Benedetta: sapphism and Christianity in the 17th century

Picture of the movie Benedetta © Guy Ferrandis / SBS Productions


Five years after Elle, the iconic director who brought us RoboCop (1987), Total Recall (1990), and Starship Troopers (1997) is back in Competition with Benedetta, in which Virginie Efira plays a charismatic and sensual lesbian nun in 17th-century Italy. A dash of erotic charm in Selection from Paul Verhoeven.

Precious few archive documents detail lesbian relationships blossoming behind the walls of a 17th-century Italian convent. The story of Sister Benedetta was enough to spark the urge in the director of Basic Instinct (1992), having read about it in Judith C. Brown's Immodest Acts: The Life of a Lesbian Nun in Renaissance Italy. Paul Verhoeven shines a light on the fate of this influential woman who went from respect to trial, examining delicate themes such as religion, sexuality, and political intrigue within the Church along the way, all leitmotifs he holds dear and explored in partnership with American screenwriter David Birke.

In the authentic source material discovered in Florence, the trial report was brimming with sexual details offered up by Benedetta's lover, Sister Bartolomea (Daphné Patakia), to the extent that the shocked court clerk's handwriting changed.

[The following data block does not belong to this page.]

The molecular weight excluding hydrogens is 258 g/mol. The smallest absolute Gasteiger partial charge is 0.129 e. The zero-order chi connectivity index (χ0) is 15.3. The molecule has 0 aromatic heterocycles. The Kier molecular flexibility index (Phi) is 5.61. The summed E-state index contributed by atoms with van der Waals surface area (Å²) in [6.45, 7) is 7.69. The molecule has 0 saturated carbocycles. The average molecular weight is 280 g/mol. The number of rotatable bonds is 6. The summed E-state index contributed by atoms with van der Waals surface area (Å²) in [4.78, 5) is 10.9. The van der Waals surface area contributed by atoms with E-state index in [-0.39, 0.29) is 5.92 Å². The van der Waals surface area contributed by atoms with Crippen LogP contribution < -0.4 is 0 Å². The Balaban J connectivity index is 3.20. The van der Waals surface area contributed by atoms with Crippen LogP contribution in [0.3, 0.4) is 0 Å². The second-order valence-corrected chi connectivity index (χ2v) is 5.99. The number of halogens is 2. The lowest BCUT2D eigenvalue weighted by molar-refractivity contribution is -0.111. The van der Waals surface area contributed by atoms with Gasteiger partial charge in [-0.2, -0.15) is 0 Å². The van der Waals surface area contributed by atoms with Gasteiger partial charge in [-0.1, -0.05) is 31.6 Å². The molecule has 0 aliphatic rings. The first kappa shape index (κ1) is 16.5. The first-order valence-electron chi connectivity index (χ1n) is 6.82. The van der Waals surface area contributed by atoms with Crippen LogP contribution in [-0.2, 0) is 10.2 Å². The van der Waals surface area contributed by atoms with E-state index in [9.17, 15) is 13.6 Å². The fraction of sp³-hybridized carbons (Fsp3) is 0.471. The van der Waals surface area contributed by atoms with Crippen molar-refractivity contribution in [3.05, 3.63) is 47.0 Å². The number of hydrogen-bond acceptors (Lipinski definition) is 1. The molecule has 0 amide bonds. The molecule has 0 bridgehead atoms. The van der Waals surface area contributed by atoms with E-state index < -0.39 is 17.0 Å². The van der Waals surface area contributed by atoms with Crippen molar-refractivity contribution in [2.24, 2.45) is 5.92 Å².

Benedetta lived in a man's world. She was a talented visionary ahead of her time, as manipulative as she was creative, and wielded significant power at the Theatine convent in Pescia, her hometown in Tuscany. Paul Verhoeven chose Virginie Efira to take on this role, won over by her performance in Elle, which was in Selection in 2016 and starred Isabelle Huppert. The cast also includes Lambert Wilson as the nuncio, and Charlotte Rampling as the abbess Sister Felicita, with the actor also starring in François Ozon's Tout s’est bien passé (Everything Went Fine), another film in Competition this year. 

The actors are filmed in candlelight in a tribute to Stanley Kubrick's Barry Lyndon, although with a little help from digital technology, a single tallow candle was all it took to create this film's unsettling atmosphere.